And as for my most favorite recipe: I love roasted brussel sprouts. I know, not the most popular choice, but olive oil, kosher salt--it's simple, it's seasonal, it's green, and it's a nice balance to all the rich side dishes my family loves.

  2. I'm with Kristen on the roasted brussel sprouts. I tried them last year and they were the perfect accompaniment. My cranberry sauce comes from Bon Appetit, and it has dried cherries and shallots but I might have to try this one. You're right about vanilla!

  3. This looks fabulous. It'll be on my table next Thursday. For me, the most important dish is the gravy. Homemade, using the drippings and cornstarch and broth. I LOVE gravy.

  4. Cranberry sauce and fruit pies are about the only thing Henry eats on Thansgiving, so we'll definitely give this a try!

    My favorite Thanksgiving recipe is a from-scratch green bean casserole adapted from Martha Stewart (I know!)

  5. Funny you mention brussels sprouts, Kristen, because those are a FAVORITE of mine. I was actually thinking of doing them (exactly as you described) as an upcoming recipe here! (I also have a great Indian-spiced cauliflower recipe that I'm hoping to make for Tgiving that I will eventually put up here as well. Both are recipes that caused Em to change her mind about the respective vegetables involved.)

    Judy, I'm a gravy-lover, too, but I must say I don't yet have THE recipe. I play it pretty much by ear, though I've always used flour instead of cornstarch. That's an intersting idea...

  6. Oh, and Gretchen...What's the key to the green bean casserole? It's one of the few things I don't always include, and I'd love to find a recipe I could embrace.

  7. My husband makes a cranberry pie that is amazing. Me? I butter bread.

  8. I just read in Healthy Cooking that Knorrs Turkey Gravy is almost like the real thing. They said to add a little of the drippings.

    Cornstarch just makes it look transluscent and flour denser. Really no difference in taste...

  9. Mom mom's stuffing is the best. We've never had the "traditional" stuffing in our mostly because my sister has celiac disease, so our stuffing is made w/ potatoes. It has all the typical spices and other assorted ingredients of stuffing (celery, onions, giblets, etc) but mixed into mashed potatoes then stuffed into the turkey. There's always enough to back some in a casserole dish, but it's not nearly as good as what's cooked in the turkey. (I know, that's a big no-no according to many people.) I can eat nothing but that for Thanksgiving and would be one happy camper.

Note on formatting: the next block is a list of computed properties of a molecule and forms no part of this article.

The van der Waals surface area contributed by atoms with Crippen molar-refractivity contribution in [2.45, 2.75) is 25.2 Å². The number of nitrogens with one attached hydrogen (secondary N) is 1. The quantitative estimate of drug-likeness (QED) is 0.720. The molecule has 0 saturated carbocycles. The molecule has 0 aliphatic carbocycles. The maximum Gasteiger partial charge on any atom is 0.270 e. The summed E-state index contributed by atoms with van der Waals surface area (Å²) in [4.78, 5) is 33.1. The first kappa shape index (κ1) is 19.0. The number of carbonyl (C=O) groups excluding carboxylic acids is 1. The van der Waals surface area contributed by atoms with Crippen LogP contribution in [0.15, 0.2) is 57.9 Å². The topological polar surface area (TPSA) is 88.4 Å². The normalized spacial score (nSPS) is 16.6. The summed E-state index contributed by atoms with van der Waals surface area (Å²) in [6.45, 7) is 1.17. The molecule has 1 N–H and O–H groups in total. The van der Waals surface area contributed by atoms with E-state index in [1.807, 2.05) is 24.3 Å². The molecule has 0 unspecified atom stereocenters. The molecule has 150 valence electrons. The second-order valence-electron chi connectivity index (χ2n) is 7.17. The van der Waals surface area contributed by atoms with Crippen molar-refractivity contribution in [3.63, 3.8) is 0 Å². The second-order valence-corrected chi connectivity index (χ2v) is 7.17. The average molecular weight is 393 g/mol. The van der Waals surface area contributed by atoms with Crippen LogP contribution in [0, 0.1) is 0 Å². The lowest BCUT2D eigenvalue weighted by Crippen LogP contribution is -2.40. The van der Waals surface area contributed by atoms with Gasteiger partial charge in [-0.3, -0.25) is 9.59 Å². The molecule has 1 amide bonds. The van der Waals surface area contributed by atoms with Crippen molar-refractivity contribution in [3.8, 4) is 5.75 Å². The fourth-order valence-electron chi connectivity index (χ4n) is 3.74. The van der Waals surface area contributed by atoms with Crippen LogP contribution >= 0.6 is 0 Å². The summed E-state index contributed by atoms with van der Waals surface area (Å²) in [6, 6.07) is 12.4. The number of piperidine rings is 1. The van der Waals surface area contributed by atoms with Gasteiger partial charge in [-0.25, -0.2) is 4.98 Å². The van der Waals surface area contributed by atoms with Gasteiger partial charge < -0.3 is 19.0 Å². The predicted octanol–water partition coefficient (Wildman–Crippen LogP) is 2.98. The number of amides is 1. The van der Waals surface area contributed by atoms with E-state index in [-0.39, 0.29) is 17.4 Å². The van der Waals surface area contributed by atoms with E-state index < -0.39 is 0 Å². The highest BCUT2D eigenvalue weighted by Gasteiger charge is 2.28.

10. i love this blog!!! thanks to nik's mom for sending me here!!!

    this is perfect timing! i'm going to add this cranberry sauce to my list of things to bring this thanksgiving.

    my favorite cranberry relish comes from my grandmother. it's scrumptious and easy and tart:


    put in the cuisinart. pulse to chop the fruit together. add sugar to taste.

    SO DELICIOUS, easy, and naturally low-cal.

  11. Yum.

    I've always like the sauce where you grind a whole orange and a bag of cranberries and some sugar - no cooking involved.

    Another excellent and different cranberry sauce is this one:

  12. finally tried this tonight - totally yummy. i've eaten about half of what i made, and need to save some for others! thanks for the recipe :). katie

  13. I have a recipe for sweet potatoes that I've never met the match of, and I know I never will. And I know if you just READ it, and not EAT it, there is no way you can understand... it sounds a little ick to read, but it. is. heavenly. Basically it involves baking lots of fat sweet potatoes, hulling them hot into butter, brown sugar, and (yes, it's true) jars of marshmallow whip, and beating... folding in (yes, true and oh so fattening) coconut, pouring into a baking dish, sprinkling with more brown sugar, and rebaking. Eat this and you will NOT need dessert. People for whom I make this talk about it for years to come and always, always invite me back. It's a family dish. Didn't make it this year, and feeling a little sad...but thinner for it...

  14. I'm hanging on to this recipe for next year!! YUM!